(2) Calling “su” from the main UI thread. “su” can be a blocking call. There is no excuse to run it from your main thread. EVER.
Even though #1 is not insignificant, #2 here is by far the most likely reason of crashes of a rooted app !
He then promised that he would have more to share after his holiday, and the Big Android BBQ is where he first teased us with his findings. He presented information about the correct (and incorrect) ways for an application to request root privileges and then promised that he would release his full article along with sample code. Now, he has. You can visit the original thread for more information or read the article on his website.
October 23, 2012 By: jerdog
On Saturday, October 20, I moderated “The Future of Android Development” with a panel of XDA Recognized Developers consisting of:
The session was attended by over 100 people, with standing room only. At one point there were over 130 people listening to some of our developers discuss their projects, what excites them about Android development, and what they see as the future of development on Android. Here are some highlights:
Thanks goes out to the developers involved who helped make this presentation a success. If you weren’t there, you really missed a great session. Below you can find some pictures from the presentation. Those who would like relive the experience or feel like they were there can view the slide deck on SlideShare.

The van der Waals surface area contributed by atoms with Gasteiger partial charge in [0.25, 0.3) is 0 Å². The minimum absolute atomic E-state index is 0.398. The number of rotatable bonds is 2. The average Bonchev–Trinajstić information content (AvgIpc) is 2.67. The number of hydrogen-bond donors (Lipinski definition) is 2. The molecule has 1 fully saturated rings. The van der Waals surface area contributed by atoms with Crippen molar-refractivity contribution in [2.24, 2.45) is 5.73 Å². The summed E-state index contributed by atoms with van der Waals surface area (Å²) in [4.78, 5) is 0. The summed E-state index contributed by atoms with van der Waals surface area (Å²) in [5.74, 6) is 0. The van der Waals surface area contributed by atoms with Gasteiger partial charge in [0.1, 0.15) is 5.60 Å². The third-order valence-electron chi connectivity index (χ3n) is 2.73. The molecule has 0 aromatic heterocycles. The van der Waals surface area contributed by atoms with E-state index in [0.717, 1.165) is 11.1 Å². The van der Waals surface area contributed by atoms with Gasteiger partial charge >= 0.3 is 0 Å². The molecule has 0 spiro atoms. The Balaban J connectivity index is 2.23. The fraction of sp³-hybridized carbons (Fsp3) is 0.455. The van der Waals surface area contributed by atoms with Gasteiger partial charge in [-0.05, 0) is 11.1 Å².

Having amassed almost 8 million downloads for its different device iterations in just over a year, CF-Root is a phenomenon in the Android development arena; and it’s not even a cheesy game! With versions available for the Samsung Galaxy Tab, Galaxy S, Galaxy S II, Galaxy Nexus, Galaxy Note, and Galaxy S III, it’s a venerable cornucopia of options. And with the release of the Samsung Galaxy Note 2, XDA Elite Recognized Developer Chainfire adds another device to the fold.
The current iteration of CF-Root for the Galaxy Note 2 has been named CF-Auto-Root and comes with some key caveats along with the typical installation notes:
- The previous root methods via recovery broke the CACHE partition, causing issues with Triangle Away and Mobile ODIN. This release of CF-Root is preliminary to resolve these issues.
- This is a one-flash-root thing which automatically installs root, then returns your device to the stock recovery. This is required for OTAs and some DRM-style appsInstallation and usage
Flash the CF-Auto-Root package as PDA in ODIN (details on how to do that are in next post), and your device should reboot into a modified recovery (signified by a large red Android logo) and it will install SuperSU for you and restore the stock recovery, and reboot back into Android.If you don’t get to the red Android logo, boot into recovery manually (“adb reboot recovery”, or boot while holding Power+VolUp+Home).Using this root increases your flash counter. You should run Triangle Away (see below) after rooting to reset the counter. Note that if you want to run custom kernels or custom recoveries, your flash counter will be set to 1 at every boot. Either configure Triangle Away to reset the counter at every boot (Play version only) or only reset the counter when you need to go into warranty.